Peter Nelson: Changes to SCHIP won’t hurt Minnesota
This piece originally appeared in the Star Tribune on September 14, 2007.
The state does not rely heavily on this program, and the new rules, at any rate, are constructive.
Is the Bush administration trying to cut off Minnesota’s State Children’s Health Insurance Program (SCHIP) at the knees, as the Star Tribune charged in a Sept. 5 editorial?
In the midst of a full-throated debate over reauthorizing SCHIP — a program meant to cover children with parents who can’t afford health insurance, but who don’t qualify for Medicaid — the administration indeed just decreed new, more restrictive rules.
Yet far from dismembering SCHIP, the new rules refocus the program to ensure service to the truly low-income children who are eligible for SCHIP but who have been falling through the cracks.
The editorial also overstated SCHIP’s role in Minnesota and understated problems the new rules address.
While it may sound nitpicky, Minnesota’s SCHIP program is now in its sixth year of full funding, not (as the paper claims) “the better part of a decade.” If the subtle exaggeration was meant to imply Minnesotans have come to depend significantly on the program, let’s consider just how much (or how little) they really do.
Most SCHIP beneficiaries in Minnesota — nearly 35,000 — are parents whose incomes fall between 100 percent and 200 percent of federal poverty guidelines. In most states, SCHIP was instituted to provide taxpayer-subsidized coverage to groups of people who previously had not qualified for such benefits. But Minnesota parents like those cited above had been eligible under Medicaid prior to SCHIP, and they will revert back to Medicaid if SCHIP funding ever runs out. Consequently, SCHIP could disappear from Minnesota without causing barely a hiccup for them.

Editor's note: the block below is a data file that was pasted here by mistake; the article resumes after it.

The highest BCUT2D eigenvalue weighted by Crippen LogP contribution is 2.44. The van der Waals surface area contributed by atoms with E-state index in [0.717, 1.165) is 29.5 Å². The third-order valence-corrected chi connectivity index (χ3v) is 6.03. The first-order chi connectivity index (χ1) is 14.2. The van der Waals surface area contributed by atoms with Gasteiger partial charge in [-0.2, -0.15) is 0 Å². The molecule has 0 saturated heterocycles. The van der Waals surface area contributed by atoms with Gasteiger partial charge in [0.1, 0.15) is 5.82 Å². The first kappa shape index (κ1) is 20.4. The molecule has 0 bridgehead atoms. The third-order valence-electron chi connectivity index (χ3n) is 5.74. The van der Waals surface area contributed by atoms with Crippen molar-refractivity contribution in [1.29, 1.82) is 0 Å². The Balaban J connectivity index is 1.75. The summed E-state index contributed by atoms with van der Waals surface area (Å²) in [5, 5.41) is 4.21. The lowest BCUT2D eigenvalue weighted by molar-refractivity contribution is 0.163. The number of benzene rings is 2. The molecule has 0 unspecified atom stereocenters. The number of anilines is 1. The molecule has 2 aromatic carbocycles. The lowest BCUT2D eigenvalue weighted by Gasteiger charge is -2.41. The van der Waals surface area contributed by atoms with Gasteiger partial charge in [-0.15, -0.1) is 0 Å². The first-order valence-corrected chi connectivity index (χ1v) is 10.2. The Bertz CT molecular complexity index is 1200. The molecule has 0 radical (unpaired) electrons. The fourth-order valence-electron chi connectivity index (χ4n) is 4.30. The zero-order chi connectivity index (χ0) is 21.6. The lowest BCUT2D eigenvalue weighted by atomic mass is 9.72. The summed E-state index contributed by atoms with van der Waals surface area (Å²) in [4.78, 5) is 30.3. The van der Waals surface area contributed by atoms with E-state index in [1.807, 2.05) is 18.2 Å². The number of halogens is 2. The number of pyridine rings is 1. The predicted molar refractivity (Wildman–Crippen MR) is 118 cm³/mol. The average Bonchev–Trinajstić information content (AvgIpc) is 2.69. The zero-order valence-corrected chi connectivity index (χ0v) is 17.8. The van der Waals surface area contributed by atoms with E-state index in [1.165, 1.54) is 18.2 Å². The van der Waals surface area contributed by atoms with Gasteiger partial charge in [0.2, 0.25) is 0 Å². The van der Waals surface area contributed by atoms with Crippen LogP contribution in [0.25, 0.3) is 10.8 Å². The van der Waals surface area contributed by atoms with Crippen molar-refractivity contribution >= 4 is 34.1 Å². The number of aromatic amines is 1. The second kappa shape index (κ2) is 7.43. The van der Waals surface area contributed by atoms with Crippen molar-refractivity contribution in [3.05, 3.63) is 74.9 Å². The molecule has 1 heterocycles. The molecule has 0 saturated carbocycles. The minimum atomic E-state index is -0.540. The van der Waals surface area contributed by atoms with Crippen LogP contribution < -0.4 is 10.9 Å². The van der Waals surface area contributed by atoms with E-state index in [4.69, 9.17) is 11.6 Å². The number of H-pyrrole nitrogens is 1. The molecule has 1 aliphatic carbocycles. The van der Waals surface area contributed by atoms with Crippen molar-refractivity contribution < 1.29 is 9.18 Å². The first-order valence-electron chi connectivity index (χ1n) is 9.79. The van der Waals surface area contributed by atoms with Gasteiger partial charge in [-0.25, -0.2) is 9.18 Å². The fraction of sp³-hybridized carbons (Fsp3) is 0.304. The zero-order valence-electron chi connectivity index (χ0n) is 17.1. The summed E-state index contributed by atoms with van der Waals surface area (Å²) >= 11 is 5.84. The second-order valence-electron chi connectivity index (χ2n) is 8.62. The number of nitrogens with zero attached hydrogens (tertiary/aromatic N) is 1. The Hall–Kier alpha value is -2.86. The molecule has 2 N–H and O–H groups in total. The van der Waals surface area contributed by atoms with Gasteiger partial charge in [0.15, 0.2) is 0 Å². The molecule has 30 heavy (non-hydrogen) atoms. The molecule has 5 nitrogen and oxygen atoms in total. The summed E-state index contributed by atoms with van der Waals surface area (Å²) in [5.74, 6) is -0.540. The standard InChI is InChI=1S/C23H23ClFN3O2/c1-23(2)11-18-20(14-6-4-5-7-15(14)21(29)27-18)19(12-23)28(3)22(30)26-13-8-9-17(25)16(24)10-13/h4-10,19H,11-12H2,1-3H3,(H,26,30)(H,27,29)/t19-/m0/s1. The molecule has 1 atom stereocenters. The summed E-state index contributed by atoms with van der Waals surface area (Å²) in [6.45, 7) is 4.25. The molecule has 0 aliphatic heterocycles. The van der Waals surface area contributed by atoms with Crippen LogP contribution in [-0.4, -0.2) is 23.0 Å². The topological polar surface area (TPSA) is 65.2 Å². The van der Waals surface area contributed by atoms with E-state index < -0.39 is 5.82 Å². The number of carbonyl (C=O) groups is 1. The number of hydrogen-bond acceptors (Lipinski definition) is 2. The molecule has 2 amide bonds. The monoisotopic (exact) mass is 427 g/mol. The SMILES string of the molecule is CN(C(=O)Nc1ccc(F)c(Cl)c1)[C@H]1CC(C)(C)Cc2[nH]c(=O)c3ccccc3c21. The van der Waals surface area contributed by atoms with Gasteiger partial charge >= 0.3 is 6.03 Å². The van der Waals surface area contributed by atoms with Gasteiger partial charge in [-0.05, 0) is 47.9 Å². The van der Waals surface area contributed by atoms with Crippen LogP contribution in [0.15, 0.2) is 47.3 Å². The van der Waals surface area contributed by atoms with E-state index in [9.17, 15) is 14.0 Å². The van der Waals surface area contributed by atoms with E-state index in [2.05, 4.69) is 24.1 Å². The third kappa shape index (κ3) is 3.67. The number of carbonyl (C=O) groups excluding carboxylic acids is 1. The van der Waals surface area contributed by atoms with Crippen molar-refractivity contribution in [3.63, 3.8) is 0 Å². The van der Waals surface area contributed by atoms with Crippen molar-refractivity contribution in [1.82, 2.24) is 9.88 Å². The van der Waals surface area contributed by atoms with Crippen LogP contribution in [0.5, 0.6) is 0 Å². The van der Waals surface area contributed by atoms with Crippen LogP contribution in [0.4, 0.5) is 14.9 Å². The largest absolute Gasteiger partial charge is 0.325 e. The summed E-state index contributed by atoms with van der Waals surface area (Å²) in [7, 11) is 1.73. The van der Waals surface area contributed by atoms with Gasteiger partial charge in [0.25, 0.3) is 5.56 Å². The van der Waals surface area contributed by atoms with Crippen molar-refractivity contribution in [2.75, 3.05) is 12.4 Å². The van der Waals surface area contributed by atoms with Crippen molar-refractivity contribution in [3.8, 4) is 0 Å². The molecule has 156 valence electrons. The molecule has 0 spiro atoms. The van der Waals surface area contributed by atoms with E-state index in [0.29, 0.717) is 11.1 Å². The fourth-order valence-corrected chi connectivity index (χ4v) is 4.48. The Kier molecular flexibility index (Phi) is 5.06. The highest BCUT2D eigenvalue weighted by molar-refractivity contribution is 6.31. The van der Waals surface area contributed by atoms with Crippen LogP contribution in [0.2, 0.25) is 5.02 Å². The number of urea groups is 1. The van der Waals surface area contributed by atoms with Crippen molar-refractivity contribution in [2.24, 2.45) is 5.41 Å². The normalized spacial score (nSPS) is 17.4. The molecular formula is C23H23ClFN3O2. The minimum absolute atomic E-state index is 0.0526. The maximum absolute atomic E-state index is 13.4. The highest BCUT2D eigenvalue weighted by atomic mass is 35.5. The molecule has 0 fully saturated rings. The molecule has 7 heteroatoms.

SCHIP did broaden taxpayer-funded coverage to two new groups in Minnesota: About 5,000 currently unborn children who must exit SCHIP once they are born, and another group of about 100 infants up to 2 years old. No one has proposed fundamentally ending this coverage. The new rules do not reduce funding, and any new restrictions would only affect people in SCHIP with incomes higher than 250 percent of federal poverty guidelines. Thus, only a minuscule portion of Minnesota’s SCHIP beneficiaries stand to be affected.
SCHIP might not be a big deal in Minnesota, but the new rules do aim to fix at least two serious problems in states that do depend on it.
First, contrary to the editorial’s assertion, SCHIP does, in fact, “crowd out” private coverage. That is, it encourages people to abandon private coverage in favor of taxpayer-funded coverage. Ignoring a recent Congressional Budget Office report that estimated a 25 to 50 percent crowd-out rate due to SCHIP — a report that drew from the entire breadth of academic literature on the subject — the editorial drew its own conclusion based on the simple facts that two million Americans lost private coverage last year, while there was no offsetting increase in the number of people who took up taxpayer-funded coverage. But if identifying crowd-out were so uncomplicated a calculation, why would so many Ph.D.s bother studying the issue?
Second, SCHIP, as previously configured and administered, failed to reach many eligible children who truly need help. Most states have not successfully reached their most vulnerable target populations through it. The new rules force states to achieve success with serving kids under 200 percent of federal poverty guidelines before expanding to populations above 250 percent of the guidelines. That’s the reality of what the Bush administration’s new rules would require. I would think most Minnesotans would agree with them.